Each “taxable member” (i.e., a combined group member with New Jersey CBT nexus) is treated as a separate taxpayer, and that entity’s apportionment numerator includes only that taxable member’s receipts sourced to New Jersey (i.e., the “Joyce rule”), while the denominator includes the combined group’s receipts.  
The New Jersey combined group will be entitled to a “net deferred tax liability” deduction to the extent the transition to mandatory unitary combined reporting results in an increase to the combined group members’ deferred tax liability, a decrease in the members’ tax deferred asset, or the change of a deferred tax asset to a deferred tax liability.  The deduction will be allowed for 10 years starting with the group’s first tax year beginning five years after July 1, 2018.  The deduction will be available only to publicly traded companies. 


Market-Based Sourcing

For tax years beginning on or after January 1, 2015, New Jersey’s single sales factor apportionment formula became fully phased in.  However, under current law, gross receipts from services are generally sourced for New Jersey CBT purposes based on place of performance.  Beginning for tax years on or after January 1, 2019, sales of services will be sourced to New Jersey if the benefit of the service is received in New Jersey.  If the benefit of a service is received inside and outside New Jersey, gross receipts will be sourced based on the percentage of the value of the benefit received in New Jersey compared to the value received outside New Jersey (or based on a reasonable approximation).  If the value of the benefit received in New Jersey cannot be determined, then services receipts will be sourced, as follows:

  • For services provided to an individual customer, receipts are sourced to the billing address of the customer.
  • For services provided to a business customer (including a sole proprietor), receipts are sourced to the location where the customer ordered the services.  If such location cannot be determined, then the receipts are sourced to the customer’s billing address.

Unlike other states that apply market-based sourcing to licenses or sales of intangibles, New Jersey’s existing sourcing provisions with respect to intangibles will continue to apply instead of market-based sourcing.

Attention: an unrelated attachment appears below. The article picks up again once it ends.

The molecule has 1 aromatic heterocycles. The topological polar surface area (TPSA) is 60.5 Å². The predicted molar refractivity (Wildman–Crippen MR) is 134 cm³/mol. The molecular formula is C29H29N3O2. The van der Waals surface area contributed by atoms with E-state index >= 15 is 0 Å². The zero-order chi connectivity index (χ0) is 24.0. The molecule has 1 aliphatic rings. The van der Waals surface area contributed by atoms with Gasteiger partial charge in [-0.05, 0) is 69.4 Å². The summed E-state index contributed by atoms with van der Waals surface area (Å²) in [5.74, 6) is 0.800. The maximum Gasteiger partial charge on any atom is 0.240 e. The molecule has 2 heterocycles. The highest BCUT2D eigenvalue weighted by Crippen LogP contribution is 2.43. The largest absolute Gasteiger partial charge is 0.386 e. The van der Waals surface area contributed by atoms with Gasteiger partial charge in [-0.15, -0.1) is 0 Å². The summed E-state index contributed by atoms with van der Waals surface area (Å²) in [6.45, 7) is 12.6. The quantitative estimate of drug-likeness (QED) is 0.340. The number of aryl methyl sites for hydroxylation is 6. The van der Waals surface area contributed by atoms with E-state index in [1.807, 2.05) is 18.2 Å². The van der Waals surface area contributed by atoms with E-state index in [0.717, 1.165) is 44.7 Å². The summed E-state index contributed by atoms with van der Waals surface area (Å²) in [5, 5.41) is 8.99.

Net Operating Losses

Net operating losses (NOLs) incurred in a tax year starting on or after January 1, 2019, will be carried forward for a period of 20 years.  Such NOLs will not include any NOL incurred in a tax year prior to January 1, 2019.  Instead, these NOLs will be treated as a “prior NOL conversion carryover.”  The prior NOL conversion carryover NOLs are converted to “unabsorbed portion of net operating loss,” calculated on a post-apportionment basis and pursuant to a formula calculation set forth in the new statute.  The prior NOL conversion carryover may be carried forward and deducted for a period of 20 years.


BDO Insights

  • The foregoing only summarized some of the key features of New Jersey’s comprehensive CBT tax legislation enacted on July 1, 2018.  A number of the provisions, especially the calculation of “prior NOL conversion carryover” and “unabsorbed portion of net operating loss,” as well as New Jersey’s new mandatory unitary combined reporting are notably complex and dependent on a taxpayer’s particular facts and circumstances.
  • Taxpayers should evaluate the New Jersey tax legislation and plan for its impact on their operations and activities in or with respect to New Jersey and for purposes of their 2017, 2018, and 2019 tax years.
  • Taxpayers affected by A. 4202 should consult with their financial statement auditor and tax advisor to evaluate and determine the potential financial statement implications under ASC 740, including the impact on current and deferred taxes, uncertain tax benefits, and disclosures.